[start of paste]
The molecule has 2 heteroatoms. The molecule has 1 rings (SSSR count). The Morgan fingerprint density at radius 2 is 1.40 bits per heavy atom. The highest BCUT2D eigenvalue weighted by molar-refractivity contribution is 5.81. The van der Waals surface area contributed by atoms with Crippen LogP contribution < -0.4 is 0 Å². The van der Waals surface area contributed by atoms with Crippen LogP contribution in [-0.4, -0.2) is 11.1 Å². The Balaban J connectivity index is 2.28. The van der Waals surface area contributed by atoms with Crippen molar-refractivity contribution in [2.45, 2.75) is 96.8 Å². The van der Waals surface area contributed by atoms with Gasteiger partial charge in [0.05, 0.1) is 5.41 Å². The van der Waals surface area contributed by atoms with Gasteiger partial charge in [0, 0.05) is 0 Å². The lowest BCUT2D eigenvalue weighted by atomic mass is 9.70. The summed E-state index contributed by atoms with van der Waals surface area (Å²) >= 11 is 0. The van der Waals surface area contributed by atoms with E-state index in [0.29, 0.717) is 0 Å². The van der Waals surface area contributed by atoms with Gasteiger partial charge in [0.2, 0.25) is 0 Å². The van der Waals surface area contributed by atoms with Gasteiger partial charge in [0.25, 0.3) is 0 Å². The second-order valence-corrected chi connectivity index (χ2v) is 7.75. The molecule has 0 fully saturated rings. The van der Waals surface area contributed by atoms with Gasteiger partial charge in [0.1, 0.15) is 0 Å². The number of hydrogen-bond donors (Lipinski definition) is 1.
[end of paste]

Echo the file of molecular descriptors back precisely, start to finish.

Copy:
The molecule has 2 heteroatoms. The molecule has 1 rings (SSSR count). The Morgan fingerprint density at radius 2 is 1.40 bits per heavy atom. The highest BCUT2D eigenvalue weighted by molar-refractivity contribution is 5.81. The van der Waals surface area contributed by atoms with Crippen LogP contribution < -0.4 is 0 Å². The van der Waals surface area contributed by atoms with Crippen LogP contribution in [-0.4, -0.2) is 11.1 Å². The Balaban J connectivity index is 2.28. The van der Waals surface area contributed by atoms with Crippen molar-refractivity contribution in [2.45, 2.75) is 96.8 Å². The van der Waals surface area contributed by atoms with Gasteiger partial charge in [0.05, 0.1) is 5.41 Å². The van der Waals surface area contributed by atoms with Gasteiger partial charge in [0, 0.05) is 0 Å². The lowest BCUT2D eigenvalue weighted by atomic mass is 9.70. The summed E-state index contributed by atoms with van der Waals surface area (Å²) >= 11 is 0. The van der Waals surface area contributed by atoms with E-state index in [0.29, 0.717) is 0 Å². The van der Waals surface area contributed by atoms with Gasteiger partial charge in [0.2, 0.25) is 0 Å². The van der Waals surface area contributed by atoms with Gasteiger partial charge in [0.25, 0.3) is 0 Å². The second-order valence-corrected chi connectivity index (χ2v) is 7.75. The molecule has 0 fully saturated rings. The van der Waals surface area contributed by atoms with Gasteiger partial charge in [0.1, 0.15) is 0 Å². The number of hydrogen-bond donors (Lipinski definition) is 1.